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Practical example: Intersecting a circle with a line series 4

Posted by Doug Hull,

As with all the videos in this practical example series, the process of developing code is more important than the particular problem that is being solved. In this video, we will be covering topics that are covered in earlier videos: However now we will be covering them in the context of a larger project. The project came in from e-mail. This MATLAB user wanted to intersect a circle with a line series that extended to the right. There were some subtle algorithm decisions that had to be made so that you did not need to make an exhaustive search.

4 CommentsOldest to Newest

Martin Cohen replied on : 1 of 4
A good start, but .... 1) What if the last point is inside the circle but some intermediate point is outside? Your code will give up. I think it would be better to look for the first point such that either (it is inside and next is outside) or (it is outside and next is inside). If I wanted to optimize this, I would start at the last point found and search forward and back, assuming that the next one, for a close initial point, would also be close. 2) You chose a particular solution to the quadratic equation. How do you know it is the correct one? The line intersects the circle in two points - I have not worked through the math to see if you can prove that your choice is always the correct one.
Doug replied on : 2 of 4
Martin, After filming this, I found there were some edge cases like you mention. This is mostly an exercise in developing the algorithm. I am not sure much is gained from getting an absolutely complete solution. These cases can be dealt with, but it does get quite fiddly. Your second point. I did not know which one would be correct of the two solutions, so I ran both and plotted them out. It was always the same one that was correct, so I just used it. Not a strict mathematical explanation, but a practical one! Thanks for paying attention enough to note these details! Doug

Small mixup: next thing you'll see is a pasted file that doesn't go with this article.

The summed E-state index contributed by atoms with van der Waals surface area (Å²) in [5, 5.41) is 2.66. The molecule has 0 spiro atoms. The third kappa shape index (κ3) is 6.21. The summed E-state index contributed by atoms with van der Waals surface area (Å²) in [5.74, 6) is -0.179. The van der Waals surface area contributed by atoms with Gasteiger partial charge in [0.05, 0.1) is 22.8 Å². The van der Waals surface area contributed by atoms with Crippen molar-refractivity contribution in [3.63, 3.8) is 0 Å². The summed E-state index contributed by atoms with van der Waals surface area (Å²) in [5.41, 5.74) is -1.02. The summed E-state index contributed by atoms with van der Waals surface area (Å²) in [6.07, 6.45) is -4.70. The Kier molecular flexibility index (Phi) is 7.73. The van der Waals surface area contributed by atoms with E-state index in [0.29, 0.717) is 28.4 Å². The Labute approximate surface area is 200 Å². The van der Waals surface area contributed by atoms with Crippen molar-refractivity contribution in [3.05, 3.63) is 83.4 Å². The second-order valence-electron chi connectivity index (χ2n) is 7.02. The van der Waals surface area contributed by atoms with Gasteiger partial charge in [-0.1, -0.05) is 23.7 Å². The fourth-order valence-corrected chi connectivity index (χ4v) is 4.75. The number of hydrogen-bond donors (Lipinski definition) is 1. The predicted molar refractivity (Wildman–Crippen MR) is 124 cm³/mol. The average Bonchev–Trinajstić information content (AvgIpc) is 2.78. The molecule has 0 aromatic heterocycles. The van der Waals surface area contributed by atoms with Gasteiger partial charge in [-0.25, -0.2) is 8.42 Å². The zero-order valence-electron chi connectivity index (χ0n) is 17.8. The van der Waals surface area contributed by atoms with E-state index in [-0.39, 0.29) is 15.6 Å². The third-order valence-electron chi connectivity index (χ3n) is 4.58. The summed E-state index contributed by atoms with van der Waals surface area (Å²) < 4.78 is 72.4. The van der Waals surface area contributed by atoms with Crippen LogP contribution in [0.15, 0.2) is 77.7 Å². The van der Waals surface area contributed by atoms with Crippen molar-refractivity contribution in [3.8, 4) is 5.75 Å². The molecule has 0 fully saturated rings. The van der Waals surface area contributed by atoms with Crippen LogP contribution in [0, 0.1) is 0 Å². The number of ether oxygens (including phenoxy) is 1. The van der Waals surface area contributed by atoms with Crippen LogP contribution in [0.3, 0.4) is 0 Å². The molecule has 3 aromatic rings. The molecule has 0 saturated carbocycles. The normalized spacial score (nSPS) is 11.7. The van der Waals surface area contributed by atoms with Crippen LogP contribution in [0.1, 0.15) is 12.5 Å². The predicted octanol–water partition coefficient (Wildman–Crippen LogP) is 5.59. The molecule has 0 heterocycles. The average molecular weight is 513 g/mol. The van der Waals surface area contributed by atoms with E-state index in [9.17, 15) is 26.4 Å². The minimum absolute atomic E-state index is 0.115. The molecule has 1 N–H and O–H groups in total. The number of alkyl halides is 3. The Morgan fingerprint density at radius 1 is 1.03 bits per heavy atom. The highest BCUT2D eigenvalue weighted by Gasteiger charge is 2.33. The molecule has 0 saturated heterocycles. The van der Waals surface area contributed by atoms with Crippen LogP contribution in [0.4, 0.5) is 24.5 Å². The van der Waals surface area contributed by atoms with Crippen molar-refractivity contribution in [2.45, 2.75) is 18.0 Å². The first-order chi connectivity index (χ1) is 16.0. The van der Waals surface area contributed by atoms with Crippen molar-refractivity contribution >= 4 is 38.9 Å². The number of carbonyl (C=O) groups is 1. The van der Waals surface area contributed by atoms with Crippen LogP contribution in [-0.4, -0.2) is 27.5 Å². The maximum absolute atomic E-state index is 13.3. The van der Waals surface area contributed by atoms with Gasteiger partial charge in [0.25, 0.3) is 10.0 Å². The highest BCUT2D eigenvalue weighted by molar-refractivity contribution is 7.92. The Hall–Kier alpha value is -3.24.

johnsmith replied on : 4 of 4
People started to try to solve the classical Greek problem of squaring a circle by construction around 200 BC. It was finally proven impossible in 1882, when Lindemann proved that pi was trancendental. (I will omit the proof of this here.) Here are the basic ideas of the proof, following closely the discussion by Courant and Robbins in "What Is Mathematics." Given an arbitrary circle, let us define our unit of measure to be the radius of the circle. That means that the circle has area pi. Therefore, in order to construct a square of equal area, we need to construct the side of the square, which must have length square root of pi. I show that this is impossible. First, I must explain what it actually means to say that pi is transendental. This means that pi does not satisfy any rational polynomial equation. -------------------- johnsmith Wide Circles